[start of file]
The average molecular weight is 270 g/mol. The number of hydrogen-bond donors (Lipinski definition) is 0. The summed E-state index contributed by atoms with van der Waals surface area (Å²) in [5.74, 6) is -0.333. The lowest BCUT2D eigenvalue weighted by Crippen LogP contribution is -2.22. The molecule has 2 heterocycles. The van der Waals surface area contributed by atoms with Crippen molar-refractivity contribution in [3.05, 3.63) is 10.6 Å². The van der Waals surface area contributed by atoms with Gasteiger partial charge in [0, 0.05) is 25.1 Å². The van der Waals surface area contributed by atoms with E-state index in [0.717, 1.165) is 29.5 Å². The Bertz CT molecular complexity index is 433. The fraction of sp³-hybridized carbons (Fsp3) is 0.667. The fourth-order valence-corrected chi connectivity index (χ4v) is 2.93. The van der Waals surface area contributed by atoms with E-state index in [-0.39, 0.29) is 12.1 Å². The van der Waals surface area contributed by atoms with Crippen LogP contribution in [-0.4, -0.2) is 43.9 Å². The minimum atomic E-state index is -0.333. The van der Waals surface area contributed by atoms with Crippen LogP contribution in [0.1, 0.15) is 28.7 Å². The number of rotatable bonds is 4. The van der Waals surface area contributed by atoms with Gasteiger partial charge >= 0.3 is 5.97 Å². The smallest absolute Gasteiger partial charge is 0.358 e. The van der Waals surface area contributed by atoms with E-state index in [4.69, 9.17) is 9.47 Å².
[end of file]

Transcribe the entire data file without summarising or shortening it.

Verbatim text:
The average molecular weight is 270 g/mol. The number of hydrogen-bond donors (Lipinski definition) is 0. The summed E-state index contributed by atoms with van der Waals surface area (Å²) in [5.74, 6) is -0.333. The lowest BCUT2D eigenvalue weighted by Crippen LogP contribution is -2.22. The molecule has 2 heterocycles. The van der Waals surface area contributed by atoms with Crippen molar-refractivity contribution in [3.05, 3.63) is 10.6 Å². The van der Waals surface area contributed by atoms with Gasteiger partial charge in [0, 0.05) is 25.1 Å². The van der Waals surface area contributed by atoms with E-state index in [0.717, 1.165) is 29.5 Å². The Bertz CT molecular complexity index is 433. The fraction of sp³-hybridized carbons (Fsp3) is 0.667. The fourth-order valence-corrected chi connectivity index (χ4v) is 2.93. The van der Waals surface area contributed by atoms with E-state index in [-0.39, 0.29) is 12.1 Å². The van der Waals surface area contributed by atoms with Crippen LogP contribution in [-0.4, -0.2) is 43.9 Å². The minimum atomic E-state index is -0.333. The van der Waals surface area contributed by atoms with Crippen LogP contribution in [0.1, 0.15) is 28.7 Å². The number of rotatable bonds is 4. The van der Waals surface area contributed by atoms with Gasteiger partial charge >= 0.3 is 5.97 Å². The smallest absolute Gasteiger partial charge is 0.358 e. The van der Waals surface area contributed by atoms with E-state index in [4.69, 9.17) is 9.47 Å².